Drug Law in Canada 

Drug Law in Canada 

These days, drugs come in great abundance and they can be found almost everywhere. There are over-the counter (OTC) drugs that can be purchased and taken without a doctor’s prescription. Other types of drugs can never be taken out from the pharmacy unless prescribed by a licensed physician. The number of drugs is definitely overwhelming and taking the time to familiarize the different classifications of drugs should be highly considered in order to avoid erroneous and/or illegal use. 

“Schedules” Meanings Drug Law in Canada 

Controlled substances and drugs are strictly observed and governed in Canada by the CDSA or Controlled Drugs and Substances Act, a federal legislation of the country. Drug law is enforceable in all places in the country and such law is based on eight schedules. Each of these schedules lists of controlled substances and drugs which have been sorted according to their danger levels. Controlled substances are listed are listed in schedules I to V. 

  • Schedule I. This schedule contains the most dangerous drugs which include cocaine and heroin. 
  • Schedule II. This one lists cannabis, popularly known as marijuana and its derivatives. 
  • Schedule III. This schedule is composed of the more dangerous drugs like lysergic acid diethylamide or LSD and amphetamines. 
  • Schedule IV. Drugs that are dangerous but are known to be therapeutic are includes in this schedule. One of these drugs is barbiturates. 
  • Schedules V and VI. These schedules of drugs contain precursors which are required to create controlled substances. 
  • Schedules VII and VIII. Contains drugs that have a certain amount of cannabis as well as cannabis resin which are commonly required for sentencing and charging purposes.  

Common Drug-Related Offenses 

There are certain types of drug-related which are commonly observed in Canada and these include the following: 

Possession 

When one is charged with possession then this literally means the person is caught in custody or possession of another person, having personal possession, or having it in anywhere for his own benefit or use. If a member of a particular group possesses an illegal drug with the consent and knowledge of other persons in the group, this makes every group member involved. IN short, everyone in the group is charged with possession. 

According to CDSA Section 4(1), anyone is prohibited to possess any substance contained in Schedules 1, 2, and 3. However, there are certain people that work in the authorities (police officers and researchers) who are given the permission and authority to carry and possess any of these substances under controlled circumstances. A person who is charged with possession of these substances is sentenced depending on the amount of substance in possession and the schedule of the substance involved. For a simple possession charge, the maximum sentence is seven years.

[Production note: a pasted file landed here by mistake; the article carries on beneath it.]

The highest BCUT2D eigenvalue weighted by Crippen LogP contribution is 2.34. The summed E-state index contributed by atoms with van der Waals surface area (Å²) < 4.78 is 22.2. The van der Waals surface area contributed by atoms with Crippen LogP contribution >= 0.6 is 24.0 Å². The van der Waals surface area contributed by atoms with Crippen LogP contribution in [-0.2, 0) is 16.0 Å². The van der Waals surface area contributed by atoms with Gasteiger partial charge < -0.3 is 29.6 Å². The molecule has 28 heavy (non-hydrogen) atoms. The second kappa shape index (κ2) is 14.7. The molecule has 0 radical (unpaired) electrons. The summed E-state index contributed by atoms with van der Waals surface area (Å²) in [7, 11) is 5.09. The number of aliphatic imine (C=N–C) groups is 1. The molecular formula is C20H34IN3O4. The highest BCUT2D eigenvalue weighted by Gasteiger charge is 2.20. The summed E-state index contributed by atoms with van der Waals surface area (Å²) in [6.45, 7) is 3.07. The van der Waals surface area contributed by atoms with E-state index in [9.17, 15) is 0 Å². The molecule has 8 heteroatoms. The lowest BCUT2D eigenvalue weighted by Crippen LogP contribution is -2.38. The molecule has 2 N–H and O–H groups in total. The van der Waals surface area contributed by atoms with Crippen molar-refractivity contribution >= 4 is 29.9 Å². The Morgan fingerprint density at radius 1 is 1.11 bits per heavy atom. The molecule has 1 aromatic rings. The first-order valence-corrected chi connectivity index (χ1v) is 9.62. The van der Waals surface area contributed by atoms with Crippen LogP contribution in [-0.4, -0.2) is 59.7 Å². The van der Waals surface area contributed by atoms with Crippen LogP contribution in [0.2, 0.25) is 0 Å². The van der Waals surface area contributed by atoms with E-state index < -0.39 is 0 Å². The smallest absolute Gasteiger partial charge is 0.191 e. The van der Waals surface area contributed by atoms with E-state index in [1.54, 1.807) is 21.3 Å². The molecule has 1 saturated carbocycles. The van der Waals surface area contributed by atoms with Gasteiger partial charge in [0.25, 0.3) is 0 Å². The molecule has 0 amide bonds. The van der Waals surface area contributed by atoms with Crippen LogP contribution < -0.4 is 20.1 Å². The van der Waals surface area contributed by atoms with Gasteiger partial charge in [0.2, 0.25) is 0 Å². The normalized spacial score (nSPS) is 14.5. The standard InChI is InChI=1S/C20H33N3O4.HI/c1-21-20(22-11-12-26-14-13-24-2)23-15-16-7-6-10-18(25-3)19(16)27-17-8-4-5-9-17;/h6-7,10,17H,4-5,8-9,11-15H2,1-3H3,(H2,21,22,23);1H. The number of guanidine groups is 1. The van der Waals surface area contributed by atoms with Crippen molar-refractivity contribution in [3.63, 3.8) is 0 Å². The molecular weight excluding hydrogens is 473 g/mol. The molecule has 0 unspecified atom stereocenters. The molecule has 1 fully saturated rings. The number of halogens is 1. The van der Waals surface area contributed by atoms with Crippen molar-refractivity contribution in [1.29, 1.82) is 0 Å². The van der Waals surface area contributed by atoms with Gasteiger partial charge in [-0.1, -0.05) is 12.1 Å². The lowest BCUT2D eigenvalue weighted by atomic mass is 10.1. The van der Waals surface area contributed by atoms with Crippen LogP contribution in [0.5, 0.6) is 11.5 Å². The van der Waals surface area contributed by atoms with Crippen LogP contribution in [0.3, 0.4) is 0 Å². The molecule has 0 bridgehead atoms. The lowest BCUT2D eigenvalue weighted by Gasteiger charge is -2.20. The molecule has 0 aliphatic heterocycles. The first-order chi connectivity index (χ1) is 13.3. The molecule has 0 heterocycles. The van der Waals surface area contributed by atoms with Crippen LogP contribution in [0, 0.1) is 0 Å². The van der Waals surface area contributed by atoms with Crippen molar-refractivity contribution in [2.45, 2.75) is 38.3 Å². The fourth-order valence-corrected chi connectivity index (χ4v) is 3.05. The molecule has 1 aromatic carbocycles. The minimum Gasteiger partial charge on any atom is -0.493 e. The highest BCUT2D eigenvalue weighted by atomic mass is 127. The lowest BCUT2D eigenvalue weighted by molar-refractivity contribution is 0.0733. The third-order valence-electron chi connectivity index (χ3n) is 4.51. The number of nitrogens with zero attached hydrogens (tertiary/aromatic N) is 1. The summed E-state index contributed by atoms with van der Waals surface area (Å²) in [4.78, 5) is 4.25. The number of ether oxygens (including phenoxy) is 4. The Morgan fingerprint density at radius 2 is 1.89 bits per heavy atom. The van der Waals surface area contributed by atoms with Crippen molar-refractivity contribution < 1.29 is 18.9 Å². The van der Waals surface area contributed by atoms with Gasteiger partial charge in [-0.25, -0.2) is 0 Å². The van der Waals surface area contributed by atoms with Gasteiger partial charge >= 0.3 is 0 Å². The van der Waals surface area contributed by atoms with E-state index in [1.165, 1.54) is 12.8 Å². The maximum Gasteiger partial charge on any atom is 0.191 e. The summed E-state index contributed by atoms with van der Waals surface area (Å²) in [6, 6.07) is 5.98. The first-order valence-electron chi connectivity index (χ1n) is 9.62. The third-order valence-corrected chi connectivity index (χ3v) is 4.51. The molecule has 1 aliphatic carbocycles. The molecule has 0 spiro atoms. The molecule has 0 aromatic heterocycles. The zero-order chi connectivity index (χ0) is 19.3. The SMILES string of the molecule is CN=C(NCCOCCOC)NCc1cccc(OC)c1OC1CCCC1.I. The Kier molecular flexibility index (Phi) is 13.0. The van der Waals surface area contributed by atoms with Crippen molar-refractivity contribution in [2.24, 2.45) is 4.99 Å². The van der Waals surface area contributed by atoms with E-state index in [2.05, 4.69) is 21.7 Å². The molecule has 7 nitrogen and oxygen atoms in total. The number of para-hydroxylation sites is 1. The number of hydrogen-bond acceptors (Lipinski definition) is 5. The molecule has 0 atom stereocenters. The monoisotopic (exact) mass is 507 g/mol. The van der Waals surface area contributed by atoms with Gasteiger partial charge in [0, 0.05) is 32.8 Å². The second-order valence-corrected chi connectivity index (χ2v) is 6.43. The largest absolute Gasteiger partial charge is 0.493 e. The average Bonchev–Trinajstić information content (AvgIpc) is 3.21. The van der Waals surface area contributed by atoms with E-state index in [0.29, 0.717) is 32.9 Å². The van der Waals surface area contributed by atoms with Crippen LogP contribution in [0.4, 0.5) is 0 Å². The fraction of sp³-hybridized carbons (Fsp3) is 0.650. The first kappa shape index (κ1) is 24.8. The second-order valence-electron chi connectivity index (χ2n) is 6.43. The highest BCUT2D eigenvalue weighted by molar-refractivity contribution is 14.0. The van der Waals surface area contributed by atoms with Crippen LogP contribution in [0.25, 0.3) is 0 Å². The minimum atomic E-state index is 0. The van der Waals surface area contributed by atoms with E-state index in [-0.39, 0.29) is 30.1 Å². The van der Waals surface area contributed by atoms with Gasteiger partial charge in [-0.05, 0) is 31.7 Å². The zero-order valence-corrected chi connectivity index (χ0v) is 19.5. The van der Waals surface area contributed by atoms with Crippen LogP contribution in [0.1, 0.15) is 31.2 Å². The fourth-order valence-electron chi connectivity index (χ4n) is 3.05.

Trafficking 

This kind of drug-related offence in the country entails the act of selling, giving, administering, transporting, delivering and sending. CDSA prohibits these acts in relation to any substances contained in Schedules 1, 2, 3, and 4. 

Double-Doctoring 

This kind of offense practically means obtaining prescriptions or drugs from two or more doctors. The CDSA has a law on double-doctoring and the sentence given to an offender is based on the schedule of drugs involved and usually ranges to a maximum of seven years. 

Ways to help a recovering addict

Ways to Help a Recovering Addict

Substance abuse is a continuous and serious problem for Canadians. Many people are dealing with substance dependencies all over the country, and as a result, many people are directly affected by their struggles.

Whether you’re a friend, family member or acquaintance of an individual who has experienced substance addiction, you’d be surprised how helpful or harmful even the simplest of actions can be.

If you’re in the presence of a recovering addict, there are things that you can do to help them continue forth on their journey to sobriety Encourage their hard work and progress with these ways to help a recovering addict:

  • Educate Yourself

It is important not to assume that you know everything about substance abuse, or what a specific individual has experienced during their journey to recovery. Educating yourself might mean learning what kinds of things can cause addiction and what certain drugs can do to the body.

It can also be very helpful to ask about the personal experience of the recovering addict you know. Try to point out that you only want to educate yourself about the topic so that you may genuinely be able to help them more efficiently.

  • Avoid Judgement

It is never right to be negative towards others; we should always be supporting one another.

Hearing positive reinforcement and support is one of the best ways to help a recovering addict, because it helps to keep them in a healthy mental state. That means offering positive reinforcement, supporting their goals and offering to help them along the way.

  • Remove Triggers